Machine learning approaches for identification of heat release shapes in a low temperature combustion engine for control applications

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Department of Mechanical Engineering-Engineering Mechanics


This paper presents the application of machine learning classification algorithms to identify and classify different heat release rate (HRR) shapes to control the combustion for an optimal multi-mode low-temperature combustion (LTC) engine operation. Low-temperature combustion engine produces low nitrogen oxides (NOx) and soot emissions and offers high thermal efficiency. But high in-cylinder pressure rise rates limit the operating range of the LTC engine. Therefore, it is imperative to control combustion in the LTC engine for safe operation. To this end, the HRR traces for over six hundred engine operating conditions are classified using supervised (i.e., Decision Tree, K-Nearest Neighbors (KNN), and Support Vector Machines (SVM)) and unsupervised (i.e., Kmeans clustering) machine learning approaches to segregate different combustion regimes based on HRR shape. Kmeans clustering was not successful in classifying the HRR shapes. Among different supervised machine learning techniques, SVM has proved to be the best method, having an overall classifier prediction accuracy of 92.4% for identifying the distinct shapes using normalized HRR data. In addition, three classifiers have been trained based on the combustion parameters and control inputs. These classifiers are then used as scheduling variables to develop predictive models. A model predictive control (MPC) framework is developed to control multi-mode LTC engine on cycle-to-cycle basis. The MPC framework achieved the simultaneous reference tracking of combustion phasing (CA50) and indicated mean effective pressure (IMEP) while constraining maximum pressure rise rate (MPRR) below 8 bar/CAD.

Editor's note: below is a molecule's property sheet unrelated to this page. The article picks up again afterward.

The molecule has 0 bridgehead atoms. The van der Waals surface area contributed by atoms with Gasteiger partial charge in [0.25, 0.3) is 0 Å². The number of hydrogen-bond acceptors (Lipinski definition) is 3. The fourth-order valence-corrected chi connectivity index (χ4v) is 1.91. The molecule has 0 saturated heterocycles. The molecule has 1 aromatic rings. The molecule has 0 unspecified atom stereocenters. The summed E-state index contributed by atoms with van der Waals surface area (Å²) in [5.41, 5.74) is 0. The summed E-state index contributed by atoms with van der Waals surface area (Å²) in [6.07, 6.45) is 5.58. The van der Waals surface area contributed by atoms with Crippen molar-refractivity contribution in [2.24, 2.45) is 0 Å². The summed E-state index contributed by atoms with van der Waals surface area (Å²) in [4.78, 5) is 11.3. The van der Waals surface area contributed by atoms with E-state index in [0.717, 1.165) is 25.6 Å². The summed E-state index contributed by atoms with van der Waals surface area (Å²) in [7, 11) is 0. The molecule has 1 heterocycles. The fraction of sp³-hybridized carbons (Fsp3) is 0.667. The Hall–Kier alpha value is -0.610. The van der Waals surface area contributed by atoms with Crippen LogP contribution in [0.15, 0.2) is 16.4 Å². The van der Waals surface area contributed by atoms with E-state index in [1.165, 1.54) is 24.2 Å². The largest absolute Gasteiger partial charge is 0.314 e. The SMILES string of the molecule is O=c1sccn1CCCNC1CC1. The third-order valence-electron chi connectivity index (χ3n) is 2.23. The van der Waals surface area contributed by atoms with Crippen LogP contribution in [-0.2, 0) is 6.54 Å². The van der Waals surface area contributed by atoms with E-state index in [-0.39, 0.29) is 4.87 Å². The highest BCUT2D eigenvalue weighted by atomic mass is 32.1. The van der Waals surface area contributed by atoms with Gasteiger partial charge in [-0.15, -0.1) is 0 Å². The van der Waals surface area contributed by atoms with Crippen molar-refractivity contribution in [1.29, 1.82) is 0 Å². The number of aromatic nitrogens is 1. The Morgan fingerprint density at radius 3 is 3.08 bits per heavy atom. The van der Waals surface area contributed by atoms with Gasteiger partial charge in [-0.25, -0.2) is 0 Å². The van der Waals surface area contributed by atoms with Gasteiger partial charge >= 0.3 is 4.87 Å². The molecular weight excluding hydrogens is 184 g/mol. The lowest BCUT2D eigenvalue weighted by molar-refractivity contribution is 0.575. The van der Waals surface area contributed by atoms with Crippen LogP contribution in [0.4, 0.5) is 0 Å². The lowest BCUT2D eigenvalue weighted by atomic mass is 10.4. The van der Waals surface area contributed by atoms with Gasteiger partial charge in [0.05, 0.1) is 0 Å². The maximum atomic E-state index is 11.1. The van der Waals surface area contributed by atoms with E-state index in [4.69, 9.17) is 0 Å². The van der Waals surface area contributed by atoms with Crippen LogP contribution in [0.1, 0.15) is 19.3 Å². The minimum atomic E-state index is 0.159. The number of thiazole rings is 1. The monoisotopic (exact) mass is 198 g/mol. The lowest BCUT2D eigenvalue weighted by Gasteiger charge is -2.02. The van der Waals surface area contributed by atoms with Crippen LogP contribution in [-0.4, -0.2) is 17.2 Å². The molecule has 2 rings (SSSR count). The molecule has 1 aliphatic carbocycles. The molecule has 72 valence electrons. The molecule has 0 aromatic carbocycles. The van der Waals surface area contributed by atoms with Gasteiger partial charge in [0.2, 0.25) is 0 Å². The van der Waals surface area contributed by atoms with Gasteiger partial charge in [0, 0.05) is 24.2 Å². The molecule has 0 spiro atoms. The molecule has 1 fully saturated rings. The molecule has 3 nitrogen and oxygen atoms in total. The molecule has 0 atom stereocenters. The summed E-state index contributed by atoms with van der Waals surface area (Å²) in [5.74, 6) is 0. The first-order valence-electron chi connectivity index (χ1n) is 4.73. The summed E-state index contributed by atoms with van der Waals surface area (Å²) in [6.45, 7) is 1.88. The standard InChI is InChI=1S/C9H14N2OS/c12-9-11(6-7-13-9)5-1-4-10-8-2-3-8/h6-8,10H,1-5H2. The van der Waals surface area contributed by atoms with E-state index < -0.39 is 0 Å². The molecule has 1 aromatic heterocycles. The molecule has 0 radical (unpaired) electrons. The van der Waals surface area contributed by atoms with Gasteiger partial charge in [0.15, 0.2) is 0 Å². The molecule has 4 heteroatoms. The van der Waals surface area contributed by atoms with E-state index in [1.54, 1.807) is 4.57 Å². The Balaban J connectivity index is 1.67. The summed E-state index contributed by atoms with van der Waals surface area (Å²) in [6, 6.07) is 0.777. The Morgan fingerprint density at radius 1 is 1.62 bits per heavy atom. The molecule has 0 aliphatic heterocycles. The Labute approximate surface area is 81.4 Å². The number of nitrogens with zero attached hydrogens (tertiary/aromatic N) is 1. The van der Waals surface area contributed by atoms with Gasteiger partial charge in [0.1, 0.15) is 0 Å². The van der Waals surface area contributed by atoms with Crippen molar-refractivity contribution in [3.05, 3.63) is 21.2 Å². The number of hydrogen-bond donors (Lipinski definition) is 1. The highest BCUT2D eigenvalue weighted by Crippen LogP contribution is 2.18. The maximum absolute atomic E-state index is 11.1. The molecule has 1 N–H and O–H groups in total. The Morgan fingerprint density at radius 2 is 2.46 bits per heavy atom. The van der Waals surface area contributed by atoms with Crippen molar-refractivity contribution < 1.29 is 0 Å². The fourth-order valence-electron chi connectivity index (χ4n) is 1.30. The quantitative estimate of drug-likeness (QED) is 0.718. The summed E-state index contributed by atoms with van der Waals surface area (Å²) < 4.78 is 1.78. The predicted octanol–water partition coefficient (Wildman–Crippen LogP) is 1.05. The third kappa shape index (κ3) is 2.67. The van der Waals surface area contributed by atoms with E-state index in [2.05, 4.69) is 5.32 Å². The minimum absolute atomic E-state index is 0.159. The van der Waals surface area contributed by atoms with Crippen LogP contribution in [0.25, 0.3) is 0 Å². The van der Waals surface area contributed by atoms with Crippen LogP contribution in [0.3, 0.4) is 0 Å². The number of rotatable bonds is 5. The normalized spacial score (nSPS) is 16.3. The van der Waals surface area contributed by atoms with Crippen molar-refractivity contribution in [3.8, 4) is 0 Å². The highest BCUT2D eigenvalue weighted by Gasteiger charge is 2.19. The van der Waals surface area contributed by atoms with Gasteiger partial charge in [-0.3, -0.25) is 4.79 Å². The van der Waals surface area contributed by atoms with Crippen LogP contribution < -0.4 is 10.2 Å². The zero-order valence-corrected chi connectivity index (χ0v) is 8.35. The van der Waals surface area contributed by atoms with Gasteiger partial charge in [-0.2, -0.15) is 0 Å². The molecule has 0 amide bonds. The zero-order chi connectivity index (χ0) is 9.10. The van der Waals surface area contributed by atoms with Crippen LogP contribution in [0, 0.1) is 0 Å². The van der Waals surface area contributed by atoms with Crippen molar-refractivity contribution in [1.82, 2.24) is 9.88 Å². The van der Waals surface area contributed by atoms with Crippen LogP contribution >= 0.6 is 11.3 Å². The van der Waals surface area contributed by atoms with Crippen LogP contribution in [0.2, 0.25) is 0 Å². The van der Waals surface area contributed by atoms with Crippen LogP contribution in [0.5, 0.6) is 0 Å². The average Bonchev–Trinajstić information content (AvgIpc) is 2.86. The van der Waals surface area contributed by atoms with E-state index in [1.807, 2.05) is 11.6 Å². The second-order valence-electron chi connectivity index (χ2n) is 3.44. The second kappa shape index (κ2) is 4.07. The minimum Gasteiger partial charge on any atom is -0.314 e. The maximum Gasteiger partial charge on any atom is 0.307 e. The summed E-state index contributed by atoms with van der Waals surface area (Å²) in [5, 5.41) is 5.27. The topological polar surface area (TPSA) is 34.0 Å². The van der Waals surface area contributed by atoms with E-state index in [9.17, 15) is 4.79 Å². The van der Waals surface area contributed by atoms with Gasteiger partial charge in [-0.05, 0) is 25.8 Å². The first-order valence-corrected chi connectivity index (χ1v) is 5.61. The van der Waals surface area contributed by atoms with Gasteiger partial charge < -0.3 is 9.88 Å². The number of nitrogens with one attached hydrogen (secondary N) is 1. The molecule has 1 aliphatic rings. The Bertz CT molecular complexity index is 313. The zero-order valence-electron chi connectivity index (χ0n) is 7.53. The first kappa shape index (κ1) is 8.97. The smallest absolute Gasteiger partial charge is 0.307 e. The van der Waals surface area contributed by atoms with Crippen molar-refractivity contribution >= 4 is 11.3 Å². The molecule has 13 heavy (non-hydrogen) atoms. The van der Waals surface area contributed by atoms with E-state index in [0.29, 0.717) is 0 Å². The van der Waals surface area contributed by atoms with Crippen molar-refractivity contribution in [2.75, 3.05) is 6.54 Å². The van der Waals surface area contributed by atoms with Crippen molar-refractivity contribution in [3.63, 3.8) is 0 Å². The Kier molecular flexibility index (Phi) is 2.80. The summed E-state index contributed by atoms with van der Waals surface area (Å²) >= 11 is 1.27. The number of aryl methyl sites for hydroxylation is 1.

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Control Engineering Practice